Pizza served at EVO Restaurant on Chandler Street in Worcester, Photo by Erb PhotoAl Maykel wants to get away. Don’t worry; he’s not leaving Worcester or EVO. Al and his sister opened the restaurant on Chandler Street in 2008 in half of their parents’ market, The Living Earth. In 2015, he just longs to explore new possibilities for the restaurant and his legion of loyal customers.

“I would love to take a food truck across the country every summer,” says Al, “I would go to different cities and towns and on the way out eat and figure out what their cuisine is. Then, on the way back, I’d hit up those cuisines in the EVO style and just cook food once or twice a day. Then, I’d bring what I learned back here.”

Al got the idea from his favorite food movie, “Chef,” in which the main character leaves his job at a prestigious restaurant for a food truck and jumpstarts his creative side. That food truck is probably a long shot any time soon. And Al has no intention of leaving his job. But he couldn’t agree more that a chef needs to connect constantly with his creative side and the movie’s “inspirational message that a chef has to be who he is to be happy and successful.”

That said, diners at EVO won’t have to wait long for Al to “get away” from what he has been doing successfully for so long to satisfy his craving for creativity.

Al’s having a blast considering the possibilities for EVO’s evolving menu. With his sous chef and team in the kitchen, he is creating the kind of fun dishes he wants to offer. They are playing with potential new menu items as specials, at private dinners, and at events like Worcester’s Best Chef, which Al won in 2013. Grilling, slow cooking, braising, roasting, smoking… Al will draw on them all, combining them with his Lebanese and Spanish backgrounds and all he has learned at EVO so far. “I love a melting pot,” says Al. “I’ve tried to incorporate different things that I like about every cuisine into our current menu, and I’ll do the same thing with the new menu.”

American Dining at Evo on Chandler Street in Worcester, photograph by Erb PhotoPlans also include introducing ingredients that you do not see everywhere or anywhere in Worcester like alligator. (Anyone thinking alligator is a joke should know what Al does: Alligator is a delicacy in southern US cuisines, particularly Cajun, and really does taste a little like chicken.) “Our chefs were looking at a picture of two cute little alpacas and said, ‘Who wants to put it on the menu?’ Everyone said, ‘Yes! Lets do it!’ We’re after something different,” he says. (Okay, alpaca meat may be too much for now, but it is lean and sweet and not just for sweaters anymore.)

In looking for new flavor combinations, Al often draws on his parents’ Living Earth market next door when inspiration arises: “Other chefs are so jealous, I know it. How can you not love it? If I ever want a random product or something I don’t need a case of, I have the only organic produce market in Worcester right next door.” Not that Al always appreciated that connection though he always appreciated their support: “My parents have owned Living Earth since before I was born, and it always had the health, organic, natural focus. Growing up that was a nightmare because none of my friends ate that stuff. Health food then did not taste like it does now. It was disgusting. I had to learn to manipulate those products to make them palatable. That helped with my understanding of flavoring and how to tweak flavors to get different results.”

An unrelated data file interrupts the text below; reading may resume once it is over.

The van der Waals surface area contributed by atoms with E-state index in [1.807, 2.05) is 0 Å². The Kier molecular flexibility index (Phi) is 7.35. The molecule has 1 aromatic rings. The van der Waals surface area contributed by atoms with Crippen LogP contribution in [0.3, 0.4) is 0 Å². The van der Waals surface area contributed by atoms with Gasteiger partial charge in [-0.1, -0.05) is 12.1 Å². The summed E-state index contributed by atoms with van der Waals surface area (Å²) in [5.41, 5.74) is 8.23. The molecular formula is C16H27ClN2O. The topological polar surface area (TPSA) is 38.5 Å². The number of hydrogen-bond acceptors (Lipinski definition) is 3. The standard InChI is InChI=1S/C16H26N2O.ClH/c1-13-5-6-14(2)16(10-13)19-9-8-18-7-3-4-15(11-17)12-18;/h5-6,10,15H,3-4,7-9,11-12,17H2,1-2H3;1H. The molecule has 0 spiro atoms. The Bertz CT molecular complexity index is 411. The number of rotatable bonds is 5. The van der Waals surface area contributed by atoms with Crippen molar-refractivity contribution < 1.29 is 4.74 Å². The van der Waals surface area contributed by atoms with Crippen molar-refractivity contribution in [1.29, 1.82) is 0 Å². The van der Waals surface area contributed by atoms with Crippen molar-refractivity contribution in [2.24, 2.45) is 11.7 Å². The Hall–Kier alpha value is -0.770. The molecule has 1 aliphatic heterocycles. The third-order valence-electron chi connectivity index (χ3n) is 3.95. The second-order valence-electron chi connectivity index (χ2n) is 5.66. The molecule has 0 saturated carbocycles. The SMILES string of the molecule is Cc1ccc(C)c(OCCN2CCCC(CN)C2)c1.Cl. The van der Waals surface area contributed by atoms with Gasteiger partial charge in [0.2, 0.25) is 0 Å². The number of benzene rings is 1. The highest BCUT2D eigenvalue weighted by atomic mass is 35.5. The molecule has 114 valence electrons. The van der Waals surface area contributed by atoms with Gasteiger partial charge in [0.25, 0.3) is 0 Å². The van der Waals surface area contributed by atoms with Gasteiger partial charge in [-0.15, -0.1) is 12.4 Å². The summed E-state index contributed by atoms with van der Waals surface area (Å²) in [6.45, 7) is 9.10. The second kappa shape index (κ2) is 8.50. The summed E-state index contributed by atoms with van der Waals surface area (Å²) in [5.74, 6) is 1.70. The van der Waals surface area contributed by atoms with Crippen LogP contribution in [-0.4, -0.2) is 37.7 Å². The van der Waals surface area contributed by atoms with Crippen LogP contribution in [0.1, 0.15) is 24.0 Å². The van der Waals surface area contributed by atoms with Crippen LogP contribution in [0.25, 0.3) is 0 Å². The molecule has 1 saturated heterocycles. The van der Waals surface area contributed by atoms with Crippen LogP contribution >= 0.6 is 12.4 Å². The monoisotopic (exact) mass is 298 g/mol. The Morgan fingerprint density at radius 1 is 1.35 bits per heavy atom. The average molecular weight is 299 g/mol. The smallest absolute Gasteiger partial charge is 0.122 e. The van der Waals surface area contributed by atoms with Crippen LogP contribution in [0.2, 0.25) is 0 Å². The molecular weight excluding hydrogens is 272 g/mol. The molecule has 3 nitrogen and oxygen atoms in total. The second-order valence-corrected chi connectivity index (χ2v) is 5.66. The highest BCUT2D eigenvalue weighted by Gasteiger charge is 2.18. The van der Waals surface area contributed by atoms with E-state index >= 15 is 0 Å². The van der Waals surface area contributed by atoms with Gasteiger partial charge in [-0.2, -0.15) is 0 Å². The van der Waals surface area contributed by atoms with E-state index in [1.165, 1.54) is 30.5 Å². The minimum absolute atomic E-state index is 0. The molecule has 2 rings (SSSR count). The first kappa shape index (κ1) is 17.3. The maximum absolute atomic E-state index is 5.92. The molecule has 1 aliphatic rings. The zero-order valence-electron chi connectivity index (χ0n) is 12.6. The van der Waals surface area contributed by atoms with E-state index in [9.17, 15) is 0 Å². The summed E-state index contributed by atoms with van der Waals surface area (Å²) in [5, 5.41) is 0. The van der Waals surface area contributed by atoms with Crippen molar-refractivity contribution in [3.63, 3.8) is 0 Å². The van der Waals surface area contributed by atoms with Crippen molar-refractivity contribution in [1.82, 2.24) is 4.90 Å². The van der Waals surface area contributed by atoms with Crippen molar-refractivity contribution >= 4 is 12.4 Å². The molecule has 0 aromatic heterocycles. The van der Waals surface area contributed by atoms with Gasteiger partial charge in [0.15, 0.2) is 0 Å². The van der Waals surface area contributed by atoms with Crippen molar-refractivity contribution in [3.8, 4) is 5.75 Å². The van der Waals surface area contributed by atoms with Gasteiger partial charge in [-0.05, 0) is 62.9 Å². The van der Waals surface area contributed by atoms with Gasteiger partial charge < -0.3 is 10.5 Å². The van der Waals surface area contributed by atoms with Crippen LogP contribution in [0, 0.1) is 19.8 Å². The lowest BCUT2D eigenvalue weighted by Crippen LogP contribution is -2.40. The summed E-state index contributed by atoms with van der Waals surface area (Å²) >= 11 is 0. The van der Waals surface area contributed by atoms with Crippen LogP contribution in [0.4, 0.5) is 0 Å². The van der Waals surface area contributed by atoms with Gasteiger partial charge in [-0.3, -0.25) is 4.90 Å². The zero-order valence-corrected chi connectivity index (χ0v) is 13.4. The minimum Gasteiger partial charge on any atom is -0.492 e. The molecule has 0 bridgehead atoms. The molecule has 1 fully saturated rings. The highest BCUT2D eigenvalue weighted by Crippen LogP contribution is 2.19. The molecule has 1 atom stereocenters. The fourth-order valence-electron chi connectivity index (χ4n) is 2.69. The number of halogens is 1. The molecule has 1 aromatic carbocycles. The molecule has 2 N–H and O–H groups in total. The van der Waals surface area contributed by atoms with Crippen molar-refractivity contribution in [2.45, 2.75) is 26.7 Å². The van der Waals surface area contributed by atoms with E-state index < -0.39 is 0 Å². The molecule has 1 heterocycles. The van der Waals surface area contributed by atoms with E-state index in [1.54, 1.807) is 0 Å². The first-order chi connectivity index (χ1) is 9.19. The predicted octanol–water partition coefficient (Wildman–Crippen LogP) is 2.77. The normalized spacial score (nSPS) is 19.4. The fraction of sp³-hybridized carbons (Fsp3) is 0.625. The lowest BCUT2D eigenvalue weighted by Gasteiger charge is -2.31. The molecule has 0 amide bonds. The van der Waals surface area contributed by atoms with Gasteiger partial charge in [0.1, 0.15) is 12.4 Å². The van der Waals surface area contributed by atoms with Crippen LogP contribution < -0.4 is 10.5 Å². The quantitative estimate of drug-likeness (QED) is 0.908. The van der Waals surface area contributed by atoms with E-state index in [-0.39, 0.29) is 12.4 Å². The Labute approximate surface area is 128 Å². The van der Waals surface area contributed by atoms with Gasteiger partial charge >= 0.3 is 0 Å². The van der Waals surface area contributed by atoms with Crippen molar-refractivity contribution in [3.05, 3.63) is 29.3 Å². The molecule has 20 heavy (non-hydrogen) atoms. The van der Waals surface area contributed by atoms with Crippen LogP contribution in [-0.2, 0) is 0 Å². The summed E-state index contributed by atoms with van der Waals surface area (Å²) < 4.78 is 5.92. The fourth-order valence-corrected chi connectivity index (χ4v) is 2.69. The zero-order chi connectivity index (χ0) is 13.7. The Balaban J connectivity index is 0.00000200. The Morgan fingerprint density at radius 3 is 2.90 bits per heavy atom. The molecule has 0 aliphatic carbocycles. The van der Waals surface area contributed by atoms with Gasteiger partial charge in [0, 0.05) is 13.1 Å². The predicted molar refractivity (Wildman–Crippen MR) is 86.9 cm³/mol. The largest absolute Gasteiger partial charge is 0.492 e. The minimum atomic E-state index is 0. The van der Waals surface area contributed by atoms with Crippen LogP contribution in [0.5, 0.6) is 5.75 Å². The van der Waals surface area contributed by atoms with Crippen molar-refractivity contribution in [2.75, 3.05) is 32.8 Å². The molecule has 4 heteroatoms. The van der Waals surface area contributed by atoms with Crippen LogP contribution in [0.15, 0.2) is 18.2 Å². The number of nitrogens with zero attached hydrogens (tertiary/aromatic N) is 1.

Chef Al Maykel from EVO on Chandler Street in Worcester, MA preparing his meal at Worcester's Best ChefBut while Al wants his customers to be surprised by and discover new flavors at EVO, he is most concerned with how the dishes come together. “Any dish that we create will take into consideration plating, texture, ingredients, flavor, balance,” he says. “I like doing small tasting plates with a few bites that get you all your flavor profiles. I love the decoration of those plates. When you have dishes like that they are almost works of art, and you are the artist who considered every aspect for something people will hopefully try and enjoy. That is all I ask for, for my customers to try it.”

Loyal customers need not worry, however: Al has no intention of getting rid of the acclaimed comfort food – the burgers, pizzas, quesadillas, mac and cheese, and shepherd pies – EVO customers have come to expect and cherish. All the favorites are available on a consolidated menu and complemented by a finer dining side.

Finer dining is where EVO was when it first opened but the diners weren’t ready for it. Now, according to Al, they are. In fact, the new menu is really about honoring some of his favorite customers. “We have customers who come in here all the time and just say create us something,” he adds. “I love those customers. They give me room to play and let me do something different. They love food and they want to try different things. So, finding the balance between our standard everyday menu and our adventurous one where we want to go, play, and have fun.”

The key words in that sentence are “balance” and “fun.”

“The life of a chef is all consuming,” Al continues. “My wife has been so supportive. She knows there is always something I have to do. I need to take more time off to explore. I want to hike, drive across country even without a food truck, visit friends in Vermont. Balance in my life like balance with the new and old menus is my goal.”

As for fun, that’s where the creative process comes in: “Sometimes my wife or my sister will say to me, ‘I had such and such dish in this restaurant, go taste it and make it for me.’ That’s fun because I can try and figure out what that is by tasting it. That’s awesome. But the most fun is when you get that customer whose day you made with your creation. To be able to interact with them and how they feel about it? Their happiness gives me happiness. That’s what it’s about.”